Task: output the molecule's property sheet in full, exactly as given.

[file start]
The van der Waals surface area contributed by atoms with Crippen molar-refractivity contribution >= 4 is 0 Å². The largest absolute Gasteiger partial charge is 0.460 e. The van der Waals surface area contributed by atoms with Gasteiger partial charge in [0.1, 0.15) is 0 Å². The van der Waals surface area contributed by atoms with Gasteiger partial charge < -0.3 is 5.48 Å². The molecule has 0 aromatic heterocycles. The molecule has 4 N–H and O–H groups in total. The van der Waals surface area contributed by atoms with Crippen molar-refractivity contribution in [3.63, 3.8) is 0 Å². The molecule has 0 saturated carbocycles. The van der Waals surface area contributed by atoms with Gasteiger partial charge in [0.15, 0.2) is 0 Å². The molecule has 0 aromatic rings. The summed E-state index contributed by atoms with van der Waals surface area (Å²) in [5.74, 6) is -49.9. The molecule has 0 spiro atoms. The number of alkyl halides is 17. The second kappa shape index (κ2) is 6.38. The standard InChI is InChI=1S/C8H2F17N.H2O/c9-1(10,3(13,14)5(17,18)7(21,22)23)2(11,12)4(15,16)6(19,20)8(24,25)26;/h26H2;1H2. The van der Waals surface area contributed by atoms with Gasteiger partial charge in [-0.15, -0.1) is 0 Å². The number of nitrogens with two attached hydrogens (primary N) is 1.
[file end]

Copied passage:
The van der Waals surface area contributed by atoms with Crippen molar-refractivity contribution >= 4 is 0 Å². The largest absolute Gasteiger partial charge is 0.460 e. The van der Waals surface area contributed by atoms with Gasteiger partial charge in [0.1, 0.15) is 0 Å². The van der Waals surface area contributed by atoms with Gasteiger partial charge < -0.3 is 5.48 Å². The molecule has 0 aromatic heterocycles. The molecule has 4 N–H and O–H groups in total. The van der Waals surface area contributed by atoms with Crippen molar-refractivity contribution in [3.63, 3.8) is 0 Å². The molecule has 0 saturated carbocycles. The van der Waals surface area contributed by atoms with Gasteiger partial charge in [0.15, 0.2) is 0 Å². The molecule has 0 aromatic rings. The summed E-state index contributed by atoms with van der Waals surface area (Å²) in [5.74, 6) is -49.9. The molecule has 0 spiro atoms. The number of alkyl halides is 17. The second kappa shape index (κ2) is 6.38. The standard InChI is InChI=1S/C8H2F17N.H2O/c9-1(10,3(13,14)5(17,18)7(21,22)23)2(11,12)4(15,16)6(19,20)8(24,25)26;/h26H2;1H2. The van der Waals surface area contributed by atoms with Gasteiger partial charge in [-0.15, -0.1) is 0 Å². The number of nitrogens with two attached hydrogens (primary N) is 1.